Installation view of Brian Conley's work

Installation view of Brian Conley’s work

Roxy Paine, Meeting, 2016. Birch, maple, epoxy, apoxie, LED lights, acrylic light diffusers, enamel, lacquer, oil paint, damar varnish, paper, steel, aluminium, stainless steel; 130.25 x 97.5 x 58.5 inches

Roxy Paine, Meeting, 2016. Birch, maple, epoxy, apoxie, LED lights, acrylic light diffusers, enamel, lacquer, oil paint, damar varnish, paper, steel, aluminium, stainless steel; 130.25 x 97.5 x 58.5 inches.

Unlike these other works, rich in backstory, Roxy Paine’s diorama offers you no such guidance. Instead this fabulously constructed miniature beckons you from the far wall as you walk in, brightly lit as if by fluorescent light and featuring a prototypical American conference room. It brightness and skewed perspective to create the convincing illusion of scale hurt my eyes up close as I tried to mine its details to learn more. The scene is resolutely banal and rejects any narrative. Empty spaces maintain a psychological resonance when presented to a viewer looking in, or at least an air of expectancy. It highlights the dourness of industrial grade carpet, overpowering fluorescent lighting, stained ceiling tiles, the cold metal of folding chairs, and middling hot Folgers coffee, but to unclear purpose. By similarly indirect means as the other artists in the show, Paine tells a story, only his is seemingly without a plot or characters.

Nadja Bournonville, Medical Machines #5, 2012, Analog C-print, Ed. of 3, A.P. #1/2, 8.75 x 11 inches

Nadja Bournonville, Medical Machines #5, 2012. Analog C-print, Ed. of 3, A.P. #1/2, 8.75 x 11 inches.

Enigmas and ruptures smoothed over by a cool perfection make for a surprisingly cohesive summer show from the disparate group of artists. Catch it while you can. Pierogi has regular gallery hours through the end of July and then by appointment through August 12.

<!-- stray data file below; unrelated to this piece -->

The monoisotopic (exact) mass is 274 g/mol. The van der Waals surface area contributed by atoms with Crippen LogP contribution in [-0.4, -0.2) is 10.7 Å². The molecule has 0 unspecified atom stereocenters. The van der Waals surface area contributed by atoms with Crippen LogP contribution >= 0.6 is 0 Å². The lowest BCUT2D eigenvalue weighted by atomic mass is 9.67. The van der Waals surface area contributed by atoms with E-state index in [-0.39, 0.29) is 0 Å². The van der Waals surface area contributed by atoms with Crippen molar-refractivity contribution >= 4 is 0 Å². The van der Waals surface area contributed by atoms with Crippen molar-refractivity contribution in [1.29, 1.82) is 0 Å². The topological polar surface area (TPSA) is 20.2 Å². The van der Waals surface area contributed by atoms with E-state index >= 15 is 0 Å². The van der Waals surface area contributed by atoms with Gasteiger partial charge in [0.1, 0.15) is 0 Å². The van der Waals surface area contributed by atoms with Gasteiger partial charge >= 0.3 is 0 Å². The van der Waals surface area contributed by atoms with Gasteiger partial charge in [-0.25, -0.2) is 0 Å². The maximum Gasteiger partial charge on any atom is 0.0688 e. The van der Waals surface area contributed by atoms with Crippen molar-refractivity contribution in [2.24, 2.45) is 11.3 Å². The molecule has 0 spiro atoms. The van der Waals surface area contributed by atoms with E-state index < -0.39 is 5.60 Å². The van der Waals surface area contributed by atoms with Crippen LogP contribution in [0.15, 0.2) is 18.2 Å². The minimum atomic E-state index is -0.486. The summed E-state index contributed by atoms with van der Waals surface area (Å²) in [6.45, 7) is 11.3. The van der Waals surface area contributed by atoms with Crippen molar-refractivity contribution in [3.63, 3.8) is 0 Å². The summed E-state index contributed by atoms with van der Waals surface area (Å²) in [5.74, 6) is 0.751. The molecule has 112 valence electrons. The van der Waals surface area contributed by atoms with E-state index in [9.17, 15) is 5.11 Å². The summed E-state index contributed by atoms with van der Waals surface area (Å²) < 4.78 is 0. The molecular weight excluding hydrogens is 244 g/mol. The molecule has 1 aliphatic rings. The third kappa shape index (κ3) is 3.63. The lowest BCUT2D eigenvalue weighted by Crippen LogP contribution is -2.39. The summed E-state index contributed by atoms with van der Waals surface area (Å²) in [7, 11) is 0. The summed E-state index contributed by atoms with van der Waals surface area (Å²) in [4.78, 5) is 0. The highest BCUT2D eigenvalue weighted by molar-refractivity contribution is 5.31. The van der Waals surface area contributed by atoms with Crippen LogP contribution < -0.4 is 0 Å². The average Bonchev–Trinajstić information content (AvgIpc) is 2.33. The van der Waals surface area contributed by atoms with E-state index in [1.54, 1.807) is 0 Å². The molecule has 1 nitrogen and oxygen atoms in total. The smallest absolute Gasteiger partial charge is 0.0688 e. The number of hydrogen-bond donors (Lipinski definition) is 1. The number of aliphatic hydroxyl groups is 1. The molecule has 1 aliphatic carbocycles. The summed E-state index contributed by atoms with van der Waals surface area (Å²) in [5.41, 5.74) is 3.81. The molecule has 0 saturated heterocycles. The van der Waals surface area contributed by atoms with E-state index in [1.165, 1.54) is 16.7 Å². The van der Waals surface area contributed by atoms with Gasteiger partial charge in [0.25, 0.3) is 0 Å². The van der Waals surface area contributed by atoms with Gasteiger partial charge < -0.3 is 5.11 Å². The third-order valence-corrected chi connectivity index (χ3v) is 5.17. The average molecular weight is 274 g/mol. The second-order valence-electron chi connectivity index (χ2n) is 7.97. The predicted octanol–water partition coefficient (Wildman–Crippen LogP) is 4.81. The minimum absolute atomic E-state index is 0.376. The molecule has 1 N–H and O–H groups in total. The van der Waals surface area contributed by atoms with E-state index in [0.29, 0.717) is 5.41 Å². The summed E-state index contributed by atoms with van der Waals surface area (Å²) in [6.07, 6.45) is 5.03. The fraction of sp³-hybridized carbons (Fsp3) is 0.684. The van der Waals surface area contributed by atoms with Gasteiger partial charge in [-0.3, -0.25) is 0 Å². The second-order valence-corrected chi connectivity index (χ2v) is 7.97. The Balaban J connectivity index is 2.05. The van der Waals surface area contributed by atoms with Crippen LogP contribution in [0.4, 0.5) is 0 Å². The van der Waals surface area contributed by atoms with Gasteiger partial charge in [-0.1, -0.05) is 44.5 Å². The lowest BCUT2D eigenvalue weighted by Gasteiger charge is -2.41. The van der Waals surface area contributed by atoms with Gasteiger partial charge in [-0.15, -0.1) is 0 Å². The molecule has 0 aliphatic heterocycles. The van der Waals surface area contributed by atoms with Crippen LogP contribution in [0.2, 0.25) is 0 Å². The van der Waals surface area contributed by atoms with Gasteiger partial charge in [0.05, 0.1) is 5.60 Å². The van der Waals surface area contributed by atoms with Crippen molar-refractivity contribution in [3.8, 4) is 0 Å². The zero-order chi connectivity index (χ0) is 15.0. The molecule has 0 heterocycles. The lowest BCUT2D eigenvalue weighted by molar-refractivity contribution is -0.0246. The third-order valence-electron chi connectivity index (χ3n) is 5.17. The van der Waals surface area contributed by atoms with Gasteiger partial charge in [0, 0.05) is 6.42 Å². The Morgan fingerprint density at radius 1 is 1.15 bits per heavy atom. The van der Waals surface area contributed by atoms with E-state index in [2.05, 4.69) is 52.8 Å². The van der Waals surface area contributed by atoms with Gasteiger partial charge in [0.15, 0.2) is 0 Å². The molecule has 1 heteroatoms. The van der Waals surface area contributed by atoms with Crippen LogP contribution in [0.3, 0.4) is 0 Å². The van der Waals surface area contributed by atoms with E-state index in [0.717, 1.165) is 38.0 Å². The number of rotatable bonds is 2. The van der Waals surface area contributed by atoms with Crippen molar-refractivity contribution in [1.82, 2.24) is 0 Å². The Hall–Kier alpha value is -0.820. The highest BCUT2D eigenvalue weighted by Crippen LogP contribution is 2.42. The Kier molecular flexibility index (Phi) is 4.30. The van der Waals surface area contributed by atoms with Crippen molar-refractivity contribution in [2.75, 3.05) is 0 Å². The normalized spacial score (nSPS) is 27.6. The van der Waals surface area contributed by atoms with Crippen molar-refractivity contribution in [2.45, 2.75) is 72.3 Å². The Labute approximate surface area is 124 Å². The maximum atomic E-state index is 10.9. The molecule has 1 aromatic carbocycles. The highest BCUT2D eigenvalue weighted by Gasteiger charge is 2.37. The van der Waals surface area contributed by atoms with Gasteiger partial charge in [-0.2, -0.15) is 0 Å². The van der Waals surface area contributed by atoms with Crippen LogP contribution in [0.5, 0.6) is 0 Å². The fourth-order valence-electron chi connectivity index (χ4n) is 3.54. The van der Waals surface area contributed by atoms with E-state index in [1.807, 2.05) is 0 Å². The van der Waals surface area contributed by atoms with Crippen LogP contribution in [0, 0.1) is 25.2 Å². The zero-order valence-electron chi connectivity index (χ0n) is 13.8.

A Body Without Organs: Javier Téllez at Koenig & Clinton

Installation view of Javier Téllez: To Have Done with the Judgment of God, 2016

Installation view of Javier Téllez: To Have Done with the Judgment of God, 2016

God and organs, screams and silent landscape, ritual and the medical gaze fill the current exhibition “To Have Done with the Judgement of God” at Koenig & Clinton. As evidenced by its title, which is borrowed from a play by Antonin Artaud, Javier Téllez is exploring the life and work of the French writer. The centerpiece of the exhibition is a film of the same name. Téllez’s film keys off of Artaud’s 1936 visit to northern Mexico. There Artaud sought out and lived with the indigenous Rarámuri people. For the film, Téllez creates another encounter between local residents and Artaud. He has Artaud’s 1947 censored radio play To Have Done with the Judgement of God translated into the Rarámuri language and then radio broadcast across the area. His film documents local reactions to this broadcast as residents go about their daily lives.